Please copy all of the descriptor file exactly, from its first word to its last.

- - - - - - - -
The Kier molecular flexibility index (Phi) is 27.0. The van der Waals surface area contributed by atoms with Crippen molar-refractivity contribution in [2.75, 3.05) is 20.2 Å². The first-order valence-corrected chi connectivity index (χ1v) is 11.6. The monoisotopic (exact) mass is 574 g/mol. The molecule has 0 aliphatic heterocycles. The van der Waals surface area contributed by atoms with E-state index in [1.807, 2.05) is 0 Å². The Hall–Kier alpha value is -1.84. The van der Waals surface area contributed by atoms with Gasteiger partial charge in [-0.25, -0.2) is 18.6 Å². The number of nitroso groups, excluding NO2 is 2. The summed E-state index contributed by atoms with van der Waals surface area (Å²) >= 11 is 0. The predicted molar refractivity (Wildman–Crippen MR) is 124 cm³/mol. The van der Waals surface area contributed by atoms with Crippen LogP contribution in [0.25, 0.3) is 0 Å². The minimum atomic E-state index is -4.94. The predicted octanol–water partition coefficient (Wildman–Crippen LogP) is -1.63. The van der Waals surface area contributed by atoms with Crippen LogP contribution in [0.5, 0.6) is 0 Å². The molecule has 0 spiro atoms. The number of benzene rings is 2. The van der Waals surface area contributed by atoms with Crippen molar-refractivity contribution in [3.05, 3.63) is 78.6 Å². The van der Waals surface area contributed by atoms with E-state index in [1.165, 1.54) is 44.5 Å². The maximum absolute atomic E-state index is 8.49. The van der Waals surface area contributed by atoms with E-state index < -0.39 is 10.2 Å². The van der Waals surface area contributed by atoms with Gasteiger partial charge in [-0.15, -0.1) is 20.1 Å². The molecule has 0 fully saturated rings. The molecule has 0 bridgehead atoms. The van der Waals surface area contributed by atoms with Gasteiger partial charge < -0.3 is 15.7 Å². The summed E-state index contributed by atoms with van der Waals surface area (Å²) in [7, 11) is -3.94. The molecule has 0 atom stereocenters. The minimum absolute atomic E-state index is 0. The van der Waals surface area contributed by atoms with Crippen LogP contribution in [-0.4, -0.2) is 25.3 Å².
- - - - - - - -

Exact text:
The Kier molecular flexibility index (Phi) is 27.0. The van der Waals surface area contributed by atoms with Crippen molar-refractivity contribution in [2.75, 3.05) is 20.2 Å². The first-order valence-corrected chi connectivity index (χ1v) is 11.6. The monoisotopic (exact) mass is 574 g/mol. The molecule has 0 aliphatic heterocycles. The van der Waals surface area contributed by atoms with E-state index in [1.807, 2.05) is 0 Å². The Hall–Kier alpha value is -1.84. The van der Waals surface area contributed by atoms with Gasteiger partial charge in [-0.25, -0.2) is 18.6 Å². The number of nitroso groups, excluding NO2 is 2. The summed E-state index contributed by atoms with van der Waals surface area (Å²) >= 11 is 0. The predicted molar refractivity (Wildman–Crippen MR) is 124 cm³/mol. The van der Waals surface area contributed by atoms with Crippen LogP contribution in [0.25, 0.3) is 0 Å². The minimum atomic E-state index is -4.94. The predicted octanol–water partition coefficient (Wildman–Crippen LogP) is -1.63. The van der Waals surface area contributed by atoms with Crippen LogP contribution in [0.5, 0.6) is 0 Å². The molecule has 0 spiro atoms. The number of benzene rings is 2. The van der Waals surface area contributed by atoms with Crippen molar-refractivity contribution in [3.05, 3.63) is 78.6 Å². The van der Waals surface area contributed by atoms with E-state index in [1.165, 1.54) is 44.5 Å². The maximum absolute atomic E-state index is 8.49. The van der Waals surface area contributed by atoms with E-state index < -0.39 is 10.2 Å². The van der Waals surface area contributed by atoms with Gasteiger partial charge in [-0.15, -0.1) is 20.1 Å². The molecule has 0 fully saturated rings. The molecule has 0 bridgehead atoms. The van der Waals surface area contributed by atoms with Gasteiger partial charge < -0.3 is 15.7 Å². The summed E-state index contributed by atoms with van der Waals surface area (Å²) in [7, 11) is -3.94. The molecule has 0 atom stereocenters. The minimum absolute atomic E-state index is 0. The van der Waals surface area contributed by atoms with Crippen LogP contribution in [-0.4, -0.2) is 25.3 Å².